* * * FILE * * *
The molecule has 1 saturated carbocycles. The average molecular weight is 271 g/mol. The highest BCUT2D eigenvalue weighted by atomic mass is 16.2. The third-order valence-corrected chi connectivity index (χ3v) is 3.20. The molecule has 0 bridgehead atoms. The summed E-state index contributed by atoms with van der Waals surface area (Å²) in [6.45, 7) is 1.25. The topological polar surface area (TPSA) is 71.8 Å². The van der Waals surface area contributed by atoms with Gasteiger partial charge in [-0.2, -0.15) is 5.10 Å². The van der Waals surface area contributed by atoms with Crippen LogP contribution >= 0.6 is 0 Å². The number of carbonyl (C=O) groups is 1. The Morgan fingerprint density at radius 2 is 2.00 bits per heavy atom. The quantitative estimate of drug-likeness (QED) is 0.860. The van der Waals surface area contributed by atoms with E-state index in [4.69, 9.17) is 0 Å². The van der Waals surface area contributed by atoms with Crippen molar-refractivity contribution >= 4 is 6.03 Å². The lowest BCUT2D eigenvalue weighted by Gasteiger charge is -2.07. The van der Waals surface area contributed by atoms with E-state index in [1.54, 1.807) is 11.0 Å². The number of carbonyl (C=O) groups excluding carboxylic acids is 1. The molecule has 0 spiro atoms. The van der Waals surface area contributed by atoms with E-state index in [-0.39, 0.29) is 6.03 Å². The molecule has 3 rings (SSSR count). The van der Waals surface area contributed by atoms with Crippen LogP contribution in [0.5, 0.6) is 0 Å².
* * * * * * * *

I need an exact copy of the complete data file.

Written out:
The molecule has 1 saturated carbocycles. The average molecular weight is 271 g/mol. The highest BCUT2D eigenvalue weighted by atomic mass is 16.2. The third-order valence-corrected chi connectivity index (χ3v) is 3.20. The molecule has 0 bridgehead atoms. The summed E-state index contributed by atoms with van der Waals surface area (Å²) in [6.45, 7) is 1.25. The topological polar surface area (TPSA) is 71.8 Å². The van der Waals surface area contributed by atoms with Gasteiger partial charge in [-0.2, -0.15) is 5.10 Å². The van der Waals surface area contributed by atoms with Crippen LogP contribution >= 0.6 is 0 Å². The number of carbonyl (C=O) groups is 1. The Morgan fingerprint density at radius 2 is 2.00 bits per heavy atom. The quantitative estimate of drug-likeness (QED) is 0.860. The van der Waals surface area contributed by atoms with E-state index in [4.69, 9.17) is 0 Å². The van der Waals surface area contributed by atoms with Crippen molar-refractivity contribution >= 4 is 6.03 Å². The lowest BCUT2D eigenvalue weighted by Gasteiger charge is -2.07. The van der Waals surface area contributed by atoms with E-state index in [1.54, 1.807) is 11.0 Å². The number of carbonyl (C=O) groups excluding carboxylic acids is 1. The molecule has 0 spiro atoms. The van der Waals surface area contributed by atoms with E-state index in [-0.39, 0.29) is 6.03 Å². The molecule has 3 rings (SSSR count). The van der Waals surface area contributed by atoms with Crippen LogP contribution in [0.5, 0.6) is 0 Å².